Wednesday, June 23, 2010

Saving Medicare Through Accountable Care Organizations: It’s A Long, Long Way to Tipperary

The primary purpose of accountable care organizations (ACOs) is to save Medicare by cutting costs for sick seniors. Medicare now costs $500 billion. It will pass $1 trillion by 2019. ACOs are the darling of policymakers. They see ACOs as a the primary mechanism for restructuring Medicare through increased efficiency and quality and “accountability” on part of physicians and hospitals.

According to the government, An accountable care organization is an health system that pays doctors and hospitals, to keep people well, when they're sick. This may seem like a contradiction. But it is not. Chronically ill patients – with heart disease, hypertension, diabetes, emphysema, and cancer – consume more than 60% of the Medicare budget.

Theoretically, if you could prevent these conditions, or minimize complications once the disease horse has left the barn on an outpatient basis through teams of primary care doctors and their helpers , you could keep the sick elderly out of the hospital, out of the hands of specialists, and out of Medicare’s pockets.

ACOs can be defined as integrated groups of physicians and hospitals providing care for Medicare patients. ACOs is the latest buzzword for managing Medicare. It is gaining traction among policymakers desperate to control costs and boost quality. The incentive for physicians and hospitals is to share the savings produced by ACOs.

In 2009, the Medicare Payment Advisory Commission (MedPAC), Congress’s Medicare-policy advisory arm, identified ACOs as a tool for restructuring Medicare . A group of physicians , usually including a hospital, would assume responsibility for annual Medicare spending for a defined patient population.

ACOs would be compensated through an arrangement combining traditional fee-for-service payments with financial incentives to reduce costs, improve quality, and achieve greater information transparency. The success of the model would depend on adopting clear quality standards combined with a payment methodology that rewards quality while reducing current financial incentives for uncontrolled practice and volume expansion.

So Much for the Rhetoric

So much for the rhetoric, now for the reality. How would ACOs work?

Theoretically, organizations exist that could easily qualify as ACOs.

These include:

• professionals in group practice arrangements;

• networks of individual practices of professionals;

• partnerships or joint venture arrangements between hospitals and professionals;

• hospitals employing professionals;

• other groups of providers and suppliers of services that the Secretary deems appropriate.

And what would these groups have to do to qualify as ACOs?

• Agree to provide care for a defined population of Medicare fee-for-service beneficiaries;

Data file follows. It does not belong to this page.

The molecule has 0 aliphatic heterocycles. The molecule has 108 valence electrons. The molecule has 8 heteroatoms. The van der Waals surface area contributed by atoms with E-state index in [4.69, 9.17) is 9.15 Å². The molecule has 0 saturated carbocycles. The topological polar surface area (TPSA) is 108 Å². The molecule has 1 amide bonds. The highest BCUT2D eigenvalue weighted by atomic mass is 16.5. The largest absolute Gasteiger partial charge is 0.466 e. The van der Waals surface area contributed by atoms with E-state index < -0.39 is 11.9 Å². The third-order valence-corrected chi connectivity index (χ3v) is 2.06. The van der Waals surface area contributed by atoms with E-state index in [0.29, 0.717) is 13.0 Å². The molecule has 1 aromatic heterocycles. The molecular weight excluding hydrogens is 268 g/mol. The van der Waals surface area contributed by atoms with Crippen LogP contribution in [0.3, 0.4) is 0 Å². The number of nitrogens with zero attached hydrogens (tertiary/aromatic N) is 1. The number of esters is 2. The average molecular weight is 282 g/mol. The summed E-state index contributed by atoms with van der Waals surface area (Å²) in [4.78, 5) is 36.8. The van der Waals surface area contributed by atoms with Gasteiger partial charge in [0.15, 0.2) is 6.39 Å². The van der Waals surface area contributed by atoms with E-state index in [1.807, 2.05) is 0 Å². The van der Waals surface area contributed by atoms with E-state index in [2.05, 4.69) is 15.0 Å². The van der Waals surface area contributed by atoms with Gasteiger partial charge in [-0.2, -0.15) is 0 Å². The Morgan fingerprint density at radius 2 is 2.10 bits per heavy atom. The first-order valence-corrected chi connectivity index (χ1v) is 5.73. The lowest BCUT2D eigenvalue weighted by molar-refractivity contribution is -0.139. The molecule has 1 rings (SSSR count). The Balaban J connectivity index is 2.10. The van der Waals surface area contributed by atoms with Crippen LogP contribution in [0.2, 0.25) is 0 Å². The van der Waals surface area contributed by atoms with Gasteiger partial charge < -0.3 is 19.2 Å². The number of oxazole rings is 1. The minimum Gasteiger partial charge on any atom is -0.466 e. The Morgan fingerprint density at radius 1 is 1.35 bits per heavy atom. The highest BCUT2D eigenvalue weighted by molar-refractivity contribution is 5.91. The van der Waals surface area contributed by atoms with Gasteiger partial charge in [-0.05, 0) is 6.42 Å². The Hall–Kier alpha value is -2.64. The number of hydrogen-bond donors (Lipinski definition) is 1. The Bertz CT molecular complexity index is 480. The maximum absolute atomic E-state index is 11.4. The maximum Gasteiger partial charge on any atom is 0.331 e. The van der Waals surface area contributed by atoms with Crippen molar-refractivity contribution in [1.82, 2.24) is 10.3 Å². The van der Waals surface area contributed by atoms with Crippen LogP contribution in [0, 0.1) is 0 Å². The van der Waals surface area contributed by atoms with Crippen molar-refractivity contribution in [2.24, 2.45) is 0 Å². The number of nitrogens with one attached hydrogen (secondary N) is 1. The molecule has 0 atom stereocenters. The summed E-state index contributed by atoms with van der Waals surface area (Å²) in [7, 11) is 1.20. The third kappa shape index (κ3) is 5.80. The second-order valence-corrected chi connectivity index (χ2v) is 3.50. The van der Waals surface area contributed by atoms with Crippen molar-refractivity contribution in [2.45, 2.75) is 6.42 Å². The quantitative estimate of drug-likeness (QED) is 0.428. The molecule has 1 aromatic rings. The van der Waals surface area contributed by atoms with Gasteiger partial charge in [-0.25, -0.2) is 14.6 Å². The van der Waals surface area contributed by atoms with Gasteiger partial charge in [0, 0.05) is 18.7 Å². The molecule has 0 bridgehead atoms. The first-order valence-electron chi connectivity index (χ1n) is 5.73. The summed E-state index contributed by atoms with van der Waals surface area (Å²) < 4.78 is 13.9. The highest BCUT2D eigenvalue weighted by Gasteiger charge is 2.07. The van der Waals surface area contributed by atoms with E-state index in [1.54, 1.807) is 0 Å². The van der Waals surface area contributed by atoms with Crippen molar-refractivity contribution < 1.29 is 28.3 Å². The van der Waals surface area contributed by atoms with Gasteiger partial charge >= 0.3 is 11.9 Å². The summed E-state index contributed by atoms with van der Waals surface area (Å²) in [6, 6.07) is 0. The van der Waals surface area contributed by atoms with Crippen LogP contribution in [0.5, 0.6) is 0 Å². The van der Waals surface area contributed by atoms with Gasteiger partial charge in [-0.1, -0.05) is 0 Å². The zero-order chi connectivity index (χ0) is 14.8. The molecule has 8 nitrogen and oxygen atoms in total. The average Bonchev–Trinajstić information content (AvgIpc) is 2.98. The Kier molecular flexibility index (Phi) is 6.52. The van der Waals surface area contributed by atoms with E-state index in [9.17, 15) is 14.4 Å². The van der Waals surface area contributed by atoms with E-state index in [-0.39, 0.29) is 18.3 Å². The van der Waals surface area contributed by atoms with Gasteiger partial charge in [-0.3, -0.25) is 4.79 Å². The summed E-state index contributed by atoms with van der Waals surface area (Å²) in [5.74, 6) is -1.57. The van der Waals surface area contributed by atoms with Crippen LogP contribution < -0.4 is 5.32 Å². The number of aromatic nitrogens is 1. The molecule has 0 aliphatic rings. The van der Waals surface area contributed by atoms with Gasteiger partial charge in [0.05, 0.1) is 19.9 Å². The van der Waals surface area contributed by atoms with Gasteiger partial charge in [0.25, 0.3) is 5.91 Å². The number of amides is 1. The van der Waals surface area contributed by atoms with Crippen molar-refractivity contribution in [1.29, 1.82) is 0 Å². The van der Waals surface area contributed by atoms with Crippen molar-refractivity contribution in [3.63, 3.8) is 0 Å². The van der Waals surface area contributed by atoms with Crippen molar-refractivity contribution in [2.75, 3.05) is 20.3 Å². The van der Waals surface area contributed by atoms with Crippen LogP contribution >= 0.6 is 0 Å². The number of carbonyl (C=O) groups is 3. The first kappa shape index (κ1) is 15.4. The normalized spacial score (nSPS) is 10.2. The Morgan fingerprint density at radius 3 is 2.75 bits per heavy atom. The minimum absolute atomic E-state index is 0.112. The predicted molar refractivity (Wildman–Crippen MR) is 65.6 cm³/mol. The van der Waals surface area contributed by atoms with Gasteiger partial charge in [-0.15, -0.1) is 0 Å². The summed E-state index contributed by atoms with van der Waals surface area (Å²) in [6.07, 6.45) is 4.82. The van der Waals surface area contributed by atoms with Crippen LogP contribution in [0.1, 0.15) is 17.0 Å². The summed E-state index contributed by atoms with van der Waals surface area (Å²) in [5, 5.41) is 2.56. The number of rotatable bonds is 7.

• agree to participate in the program for at least three years;

• have a formal legal structure allowing it to receive and distribute payments for shared savings;

• include enough primary care professionals to cover the Medicare beneficiaries assigned to it;

• have in place leadership and management structures that include clinical and administrative systems;

• define processes to promote evidence-based medicine and patient engagement;

• demonstrate to the government that it meets patient-centeredness criteria.

And what are the obstacles to implementing a system of ACOs?

Number One, it would require plenty of capital – for consultants to set up the administrative structures, lawyers to make sure it doesn’t violate antitrust rules, managers to define the processes for practicing evidence-based medicine and engaging patients. Capital is something most physicians do not have.

Number Two, because of the time required to surmount the bureaucratic barriers, physicians, whose incomes coming from seeing patients rather than attending meetings, would likely to be on the sidelines.

Number Three is simply dealing with the ponderous federal bureaucracy. CMS claims it will work closely with the Agency for Healthcare Research and Quality to develop pilot quality measures , the Office of the National Coordinator for Health Information Technology on criteria applicable to health-information and meaningful-use capabilities, and the Health Resources and Services Administration on developing ACO criteria for entities operating in or serving medically underserved communities.

• Number Four
is a host of other things, such as
establishing ACO qualification, dealing with federal antitrust authorities, meeting state insurance regulations, establishing payment methodologies, safeguarding patients against abuse, getting multiple doctors and payers to participate, standardizing performance measurements, and selecting and expanding pilots.

It’s a long, long way to Tipperary – and to a widespread system of accountable care organizations caring for exploding Medicare and Medicaid populations.

Meanwhile the federal bureaucratic monster will be on the prowl, concocting new ways to “restructure” medicine to “save” Medicare.

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